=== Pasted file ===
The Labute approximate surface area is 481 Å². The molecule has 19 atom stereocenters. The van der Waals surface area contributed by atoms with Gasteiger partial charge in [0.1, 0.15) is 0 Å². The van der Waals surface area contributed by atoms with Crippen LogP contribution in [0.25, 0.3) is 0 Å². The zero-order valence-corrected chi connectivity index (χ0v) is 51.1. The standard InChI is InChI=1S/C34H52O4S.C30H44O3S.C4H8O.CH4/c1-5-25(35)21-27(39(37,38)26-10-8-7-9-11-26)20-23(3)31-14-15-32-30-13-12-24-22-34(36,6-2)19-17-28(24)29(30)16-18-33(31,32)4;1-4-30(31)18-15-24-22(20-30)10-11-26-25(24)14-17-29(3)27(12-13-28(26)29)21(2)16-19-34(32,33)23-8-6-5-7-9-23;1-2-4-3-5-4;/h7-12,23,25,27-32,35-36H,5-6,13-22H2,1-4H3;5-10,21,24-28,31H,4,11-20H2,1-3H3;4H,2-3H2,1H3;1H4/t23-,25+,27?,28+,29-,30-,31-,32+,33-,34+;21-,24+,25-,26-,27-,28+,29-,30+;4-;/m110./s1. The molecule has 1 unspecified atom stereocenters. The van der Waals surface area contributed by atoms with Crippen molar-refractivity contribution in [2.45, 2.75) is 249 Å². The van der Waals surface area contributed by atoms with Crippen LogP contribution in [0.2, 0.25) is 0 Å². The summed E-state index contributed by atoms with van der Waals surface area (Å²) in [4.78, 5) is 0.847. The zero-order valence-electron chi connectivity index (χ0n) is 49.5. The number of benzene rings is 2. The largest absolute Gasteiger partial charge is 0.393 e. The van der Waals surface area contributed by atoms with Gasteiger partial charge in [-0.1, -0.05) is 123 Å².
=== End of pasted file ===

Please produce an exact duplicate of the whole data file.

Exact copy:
The Labute approximate surface area is 481 Å². The molecule has 19 atom stereocenters. The van der Waals surface area contributed by atoms with Gasteiger partial charge in [0.1, 0.15) is 0 Å². The van der Waals surface area contributed by atoms with Crippen LogP contribution in [0.25, 0.3) is 0 Å². The zero-order valence-corrected chi connectivity index (χ0v) is 51.1. The standard InChI is InChI=1S/C34H52O4S.C30H44O3S.C4H8O.CH4/c1-5-25(35)21-27(39(37,38)26-10-8-7-9-11-26)20-23(3)31-14-15-32-30-13-12-24-22-34(36,6-2)19-17-28(24)29(30)16-18-33(31,32)4;1-4-30(31)18-15-24-22(20-30)10-11-26-25(24)14-17-29(3)27(12-13-28(26)29)21(2)16-19-34(32,33)23-8-6-5-7-9-23;1-2-4-3-5-4;/h7-12,23,25,27-32,35-36H,5-6,13-22H2,1-4H3;5-10,21,24-28,31H,4,11-20H2,1-3H3;4H,2-3H2,1H3;1H4/t23-,25+,27?,28+,29-,30-,31-,32+,33-,34+;21-,24+,25-,26-,27-,28+,29-,30+;4-;/m110./s1. The molecule has 1 unspecified atom stereocenters. The van der Waals surface area contributed by atoms with Crippen molar-refractivity contribution in [2.45, 2.75) is 249 Å². The van der Waals surface area contributed by atoms with Crippen LogP contribution in [0.2, 0.25) is 0 Å². The summed E-state index contributed by atoms with van der Waals surface area (Å²) in [4.78, 5) is 0.847. The zero-order valence-electron chi connectivity index (χ0n) is 49.5. The number of benzene rings is 2. The largest absolute Gasteiger partial charge is 0.393 e. The van der Waals surface area contributed by atoms with Gasteiger partial charge in [-0.1, -0.05) is 123 Å².